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Artist of the Month - October 2010

Pete Apicella Showing Artwork at the Love Muffin Cafe

Pete Apicella
Pete Apicella

Local artist and friendly Moabite, Pete Apicella will be doing an independent one month display of original works at the Love Muffin Cafe starting on October 9th, Art Walk Day.

“It’s been a very productive year creating artworks and I feel happy and blessed to put on a show for the Moab Community. In younger years I spent a ton of time out here backpacking and hitchhiking falling in love with the beauty, vastness, and refuge possibilities that the redrock wonderlands represented. I wasn’t doing much art back then, it was more about a scrambling and rambling physical freedom. With time, I’ve grown more connected to internal freedom and exploration. Hence the art. The artistic journey is fully infinite. It’s not a world Google-Mapped from space. Each art mission is a true voyage of discovery. One is always the first, birthing into being things that have never existed before.”

Pete’s art incorporates super-saturated color bursts, undulating wiggled and spiral line trails, resilient plant and animal vitality, future-primitive spiritualism, and raw energy. His artscapes often have modern westerners living inside: hikers, climbers, jeepers, relaxers–21st century explorer forms. “I like conveying humans in nature and as nature. Also birds in flight. Clouds as birds. Shafts of light heavenward.

Something about being both in it and getting above and beyond it all. I don’t consider the work traditional landscapes. They are more like prismatic Funscapes.

“Before starting, I get barefoot and recite an “Artist’s Prayer” (from artist great Alex Grey) which helps get me in “The Zone.” When engaged artistically mind presentness is rich and worries fade. Back in June, I approached each work with few preconceptions of how “IT” should be. Over time, there’s more focus, fitting a piece inside a frame’s shape or imposing limits of detail or time. I often attempt new styles on the fly, experimenting my art edge, trusting and learning as I go. Sometimes I get a good result too, sometimes not, but I just keep rolling along. If I create something interesting and beautiful for this world, I’ve done a good job. If people have an “Ah-Ha Moment” then I’ve done the public end of the artist job well. That feeling gets sweeter when they bring art home into their living habitat.”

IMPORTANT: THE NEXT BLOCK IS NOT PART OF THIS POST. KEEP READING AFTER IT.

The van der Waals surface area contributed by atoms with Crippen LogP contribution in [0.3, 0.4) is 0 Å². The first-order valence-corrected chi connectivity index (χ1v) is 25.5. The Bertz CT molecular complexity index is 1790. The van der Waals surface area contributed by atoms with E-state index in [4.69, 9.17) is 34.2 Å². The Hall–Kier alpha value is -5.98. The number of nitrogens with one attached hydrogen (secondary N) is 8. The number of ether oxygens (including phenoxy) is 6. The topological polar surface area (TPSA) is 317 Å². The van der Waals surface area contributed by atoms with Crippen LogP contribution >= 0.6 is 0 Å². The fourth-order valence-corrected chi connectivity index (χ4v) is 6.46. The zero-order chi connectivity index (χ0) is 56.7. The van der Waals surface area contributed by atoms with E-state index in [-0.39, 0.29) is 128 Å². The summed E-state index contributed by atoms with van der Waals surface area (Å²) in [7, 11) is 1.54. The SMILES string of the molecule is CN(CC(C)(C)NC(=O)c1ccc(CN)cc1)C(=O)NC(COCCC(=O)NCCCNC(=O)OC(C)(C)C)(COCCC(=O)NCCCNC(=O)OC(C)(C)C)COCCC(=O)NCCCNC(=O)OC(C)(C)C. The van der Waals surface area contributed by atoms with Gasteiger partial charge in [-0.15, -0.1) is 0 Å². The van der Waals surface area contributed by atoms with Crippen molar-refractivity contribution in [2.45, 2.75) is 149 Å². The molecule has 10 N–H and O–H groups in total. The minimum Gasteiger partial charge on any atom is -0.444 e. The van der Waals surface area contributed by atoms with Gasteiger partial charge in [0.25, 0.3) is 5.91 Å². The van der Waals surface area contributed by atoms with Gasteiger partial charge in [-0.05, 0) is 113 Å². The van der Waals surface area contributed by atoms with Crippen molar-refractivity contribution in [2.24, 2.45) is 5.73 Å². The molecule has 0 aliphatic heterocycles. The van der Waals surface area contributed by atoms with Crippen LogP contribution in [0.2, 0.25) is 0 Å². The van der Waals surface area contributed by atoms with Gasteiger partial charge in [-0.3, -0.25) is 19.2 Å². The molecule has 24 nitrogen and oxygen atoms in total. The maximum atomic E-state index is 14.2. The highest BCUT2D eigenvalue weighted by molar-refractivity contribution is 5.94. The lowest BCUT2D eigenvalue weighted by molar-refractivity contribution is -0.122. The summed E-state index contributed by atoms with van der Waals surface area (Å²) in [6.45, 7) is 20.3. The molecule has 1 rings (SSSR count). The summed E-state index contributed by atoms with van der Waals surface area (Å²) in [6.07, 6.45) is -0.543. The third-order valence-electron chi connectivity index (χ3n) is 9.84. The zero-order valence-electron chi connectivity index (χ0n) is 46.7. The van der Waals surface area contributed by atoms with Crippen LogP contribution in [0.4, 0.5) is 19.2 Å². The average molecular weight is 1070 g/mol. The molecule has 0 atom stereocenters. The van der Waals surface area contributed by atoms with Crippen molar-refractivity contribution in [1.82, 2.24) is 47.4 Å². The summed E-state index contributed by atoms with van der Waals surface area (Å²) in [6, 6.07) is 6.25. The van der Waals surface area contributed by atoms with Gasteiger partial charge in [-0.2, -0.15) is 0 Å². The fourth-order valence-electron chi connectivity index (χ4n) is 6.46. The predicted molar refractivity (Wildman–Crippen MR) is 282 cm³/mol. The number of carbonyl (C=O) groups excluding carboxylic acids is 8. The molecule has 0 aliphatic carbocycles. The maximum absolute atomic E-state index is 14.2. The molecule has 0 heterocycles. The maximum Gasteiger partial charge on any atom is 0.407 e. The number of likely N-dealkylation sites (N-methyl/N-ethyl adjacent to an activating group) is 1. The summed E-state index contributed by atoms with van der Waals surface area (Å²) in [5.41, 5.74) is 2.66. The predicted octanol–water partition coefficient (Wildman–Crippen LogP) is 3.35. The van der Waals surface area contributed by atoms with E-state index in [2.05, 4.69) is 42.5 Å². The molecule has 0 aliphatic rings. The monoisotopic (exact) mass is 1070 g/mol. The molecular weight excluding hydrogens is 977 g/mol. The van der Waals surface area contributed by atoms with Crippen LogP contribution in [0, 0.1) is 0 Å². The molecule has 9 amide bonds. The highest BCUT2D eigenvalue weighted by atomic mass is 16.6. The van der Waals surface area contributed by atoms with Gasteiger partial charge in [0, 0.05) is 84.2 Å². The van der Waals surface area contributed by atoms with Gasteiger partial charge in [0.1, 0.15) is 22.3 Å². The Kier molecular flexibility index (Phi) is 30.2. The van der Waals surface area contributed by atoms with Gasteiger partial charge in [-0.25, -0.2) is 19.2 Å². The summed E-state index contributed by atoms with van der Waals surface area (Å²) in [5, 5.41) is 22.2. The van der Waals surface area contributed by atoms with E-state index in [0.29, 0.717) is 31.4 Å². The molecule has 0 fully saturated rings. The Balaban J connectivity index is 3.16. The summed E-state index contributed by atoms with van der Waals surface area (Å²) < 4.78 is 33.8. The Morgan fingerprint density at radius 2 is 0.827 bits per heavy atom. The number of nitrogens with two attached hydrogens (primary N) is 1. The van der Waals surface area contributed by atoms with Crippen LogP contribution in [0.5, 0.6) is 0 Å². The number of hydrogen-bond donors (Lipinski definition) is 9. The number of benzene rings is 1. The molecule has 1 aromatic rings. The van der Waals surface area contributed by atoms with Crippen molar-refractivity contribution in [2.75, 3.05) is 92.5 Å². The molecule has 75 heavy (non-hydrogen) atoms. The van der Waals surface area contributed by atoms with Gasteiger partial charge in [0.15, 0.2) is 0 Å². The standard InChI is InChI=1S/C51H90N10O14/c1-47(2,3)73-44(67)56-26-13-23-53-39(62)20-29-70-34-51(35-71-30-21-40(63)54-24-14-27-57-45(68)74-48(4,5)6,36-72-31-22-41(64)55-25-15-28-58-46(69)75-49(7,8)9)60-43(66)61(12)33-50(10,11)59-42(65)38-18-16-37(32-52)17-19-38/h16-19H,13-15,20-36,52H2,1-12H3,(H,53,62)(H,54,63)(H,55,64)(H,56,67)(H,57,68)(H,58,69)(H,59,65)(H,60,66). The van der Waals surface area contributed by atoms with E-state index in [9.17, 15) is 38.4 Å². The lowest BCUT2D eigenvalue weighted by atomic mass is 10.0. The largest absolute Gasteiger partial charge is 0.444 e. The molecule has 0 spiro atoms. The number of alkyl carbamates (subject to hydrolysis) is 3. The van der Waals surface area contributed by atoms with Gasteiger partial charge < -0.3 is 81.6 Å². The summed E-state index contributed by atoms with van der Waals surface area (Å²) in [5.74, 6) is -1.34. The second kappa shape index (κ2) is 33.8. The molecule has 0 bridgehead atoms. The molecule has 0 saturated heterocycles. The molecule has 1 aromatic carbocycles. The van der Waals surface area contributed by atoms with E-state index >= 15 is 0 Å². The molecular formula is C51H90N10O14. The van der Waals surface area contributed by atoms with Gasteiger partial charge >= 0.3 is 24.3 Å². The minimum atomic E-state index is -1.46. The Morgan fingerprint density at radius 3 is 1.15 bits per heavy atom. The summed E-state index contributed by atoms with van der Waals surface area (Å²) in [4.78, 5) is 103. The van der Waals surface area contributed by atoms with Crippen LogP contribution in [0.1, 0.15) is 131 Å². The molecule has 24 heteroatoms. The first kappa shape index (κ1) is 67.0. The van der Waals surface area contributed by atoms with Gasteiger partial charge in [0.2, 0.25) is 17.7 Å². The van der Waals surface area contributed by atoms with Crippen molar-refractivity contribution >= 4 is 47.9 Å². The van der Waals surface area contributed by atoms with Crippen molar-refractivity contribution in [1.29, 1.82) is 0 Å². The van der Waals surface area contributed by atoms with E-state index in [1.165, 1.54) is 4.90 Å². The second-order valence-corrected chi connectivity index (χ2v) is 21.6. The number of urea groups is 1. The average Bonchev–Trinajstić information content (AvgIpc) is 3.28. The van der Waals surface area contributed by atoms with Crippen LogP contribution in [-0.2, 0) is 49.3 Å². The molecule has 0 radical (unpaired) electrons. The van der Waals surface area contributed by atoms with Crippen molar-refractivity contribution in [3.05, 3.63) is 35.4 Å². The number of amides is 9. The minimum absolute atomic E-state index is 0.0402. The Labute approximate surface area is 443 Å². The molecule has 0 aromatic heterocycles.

“ I’ve been structuring my time to make art 4 official days per month. Without this framework I’d make say only 4 pieces a year. Focused productivity helps advance technique and subject matter. It’s like being in a do-it-yourself art school. I feel making art is an homage to the epicness and spirit of this land. I have almost 1000 ideas for every one completed, but yes, the art has manifested. I’m certainly learning about the commercial side too.”

“I also create visuals trailside in places where I can interact with the public . I meet global travellers and help them have a deeper, multi-lensed experience of canyon country. If guests speak Chinese or Italian, they still dig the art and its relationship to the Earth. The awesome redrock does most of the inspiring really, I just add a bit extra. Because I sit for hours in one place, natural stimulus is absorbed in a certain saturated way, emanating out positively. I can help visitors observe detail and slow down. We talk about light and shadow, shape and color. We share. Also, travelers enjoy meeting a local Moabite. Our interactions support authenticity in their trip, that they are connecting to Moab too, not just the rock. People like working artists. We feed a sense of hope, spirit, and wonder into the soul.”

“My work is accessible not just in subject matter and price point, but in the simplicity of materials. I use heavyweight papers, colored pencils, magic markers, and UV black light reactive highlighters. I buy supplies at the local small businesses. Nobody needs special training or expensive equipment to have fun making art. Portability and cleanliness all contribute to this essential idea that ‘Yes, you can be creative. Just go out and do it and see what happens.’ I am reminded of when a school kid clan surrounded me in a elbow-nudging swarm. They were blown away that I was making cool art with the same stuff they had in their bookbags. Go figure. Adults approach me saying ‘Oh…so you’re THE artist.’ I reply, ‘Well....I’m A artist, and you are too, if you let yourself.’ I think people have their inner artist repressed or redirected over their years.”

“Folks say they like the Art, but I feel I’m just standing on the shoulders of Art Giants. Anyone at the local Moab galleries is super epic. Maybe one day I draw with the hyper-realistic precision of sci-fi or fantasy painters but my technique and approach at this point is in a different sphere. I make what I make, and some of it can appear more simply fun and whimsical which is really cool too. The colorful illustrations live with some visionary and natural psychedelic tendencies, rainbow-laden realms in a way.”

“Ultimately the art itself is a few steps ahead of anything I say about it. Once I’m able to describe what I’m doing too much, it’s old news, and I yearn for something different. The images stand on their own in multiplicities of meanings—take it all in and enjoy the ride. I thank everybody who has been an influence and a supporter.”

In addition to the Love Muffin Show, affordable prints are also available directly through Pete’s website at AquaFireArts.com.

 
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